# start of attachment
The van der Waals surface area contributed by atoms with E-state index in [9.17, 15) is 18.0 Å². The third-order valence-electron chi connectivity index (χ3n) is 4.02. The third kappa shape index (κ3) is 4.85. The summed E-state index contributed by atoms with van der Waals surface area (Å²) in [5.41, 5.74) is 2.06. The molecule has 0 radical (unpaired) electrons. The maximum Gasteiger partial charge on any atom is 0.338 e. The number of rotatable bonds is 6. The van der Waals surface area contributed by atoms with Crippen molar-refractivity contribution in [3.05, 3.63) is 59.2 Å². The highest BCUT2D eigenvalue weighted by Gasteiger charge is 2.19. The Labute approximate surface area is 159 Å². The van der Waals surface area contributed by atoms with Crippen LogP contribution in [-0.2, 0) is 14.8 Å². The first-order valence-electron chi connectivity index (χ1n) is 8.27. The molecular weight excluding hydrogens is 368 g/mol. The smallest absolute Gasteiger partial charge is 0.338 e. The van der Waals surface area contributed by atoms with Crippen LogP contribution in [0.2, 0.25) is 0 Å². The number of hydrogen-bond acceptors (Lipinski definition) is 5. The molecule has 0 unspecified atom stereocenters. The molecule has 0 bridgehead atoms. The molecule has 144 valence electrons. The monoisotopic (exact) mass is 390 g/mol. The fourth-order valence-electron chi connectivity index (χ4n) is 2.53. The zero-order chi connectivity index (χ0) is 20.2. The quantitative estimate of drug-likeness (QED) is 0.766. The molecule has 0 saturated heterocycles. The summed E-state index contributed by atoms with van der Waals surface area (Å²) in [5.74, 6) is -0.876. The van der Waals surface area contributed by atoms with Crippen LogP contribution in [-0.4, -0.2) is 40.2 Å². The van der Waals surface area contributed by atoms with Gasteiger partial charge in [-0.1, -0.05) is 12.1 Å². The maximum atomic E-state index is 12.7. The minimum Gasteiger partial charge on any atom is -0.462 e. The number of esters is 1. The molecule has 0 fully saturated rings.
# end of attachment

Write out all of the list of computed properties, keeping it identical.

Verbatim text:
The van der Waals surface area contributed by atoms with E-state index in [9.17, 15) is 18.0 Å². The third-order valence-electron chi connectivity index (χ3n) is 4.02. The third kappa shape index (κ3) is 4.85. The summed E-state index contributed by atoms with van der Waals surface area (Å²) in [5.41, 5.74) is 2.06. The molecule has 0 radical (unpaired) electrons. The maximum Gasteiger partial charge on any atom is 0.338 e. The number of rotatable bonds is 6. The van der Waals surface area contributed by atoms with Crippen molar-refractivity contribution in [3.05, 3.63) is 59.2 Å². The highest BCUT2D eigenvalue weighted by Gasteiger charge is 2.19. The Labute approximate surface area is 159 Å². The van der Waals surface area contributed by atoms with Crippen LogP contribution in [-0.2, 0) is 14.8 Å². The first-order valence-electron chi connectivity index (χ1n) is 8.27. The molecular weight excluding hydrogens is 368 g/mol. The smallest absolute Gasteiger partial charge is 0.338 e. The van der Waals surface area contributed by atoms with Crippen LogP contribution in [0.2, 0.25) is 0 Å². The number of hydrogen-bond acceptors (Lipinski definition) is 5. The molecule has 0 unspecified atom stereocenters. The molecule has 0 bridgehead atoms. The molecule has 144 valence electrons. The monoisotopic (exact) mass is 390 g/mol. The fourth-order valence-electron chi connectivity index (χ4n) is 2.53. The zero-order chi connectivity index (χ0) is 20.2. The quantitative estimate of drug-likeness (QED) is 0.766. The molecule has 0 saturated heterocycles. The summed E-state index contributed by atoms with van der Waals surface area (Å²) in [5.74, 6) is -0.876. The van der Waals surface area contributed by atoms with Crippen LogP contribution in [-0.4, -0.2) is 40.2 Å². The van der Waals surface area contributed by atoms with Gasteiger partial charge in [-0.1, -0.05) is 12.1 Å². The maximum atomic E-state index is 12.7. The minimum Gasteiger partial charge on any atom is -0.462 e. The number of esters is 1. The molecule has 0 fully saturated rings.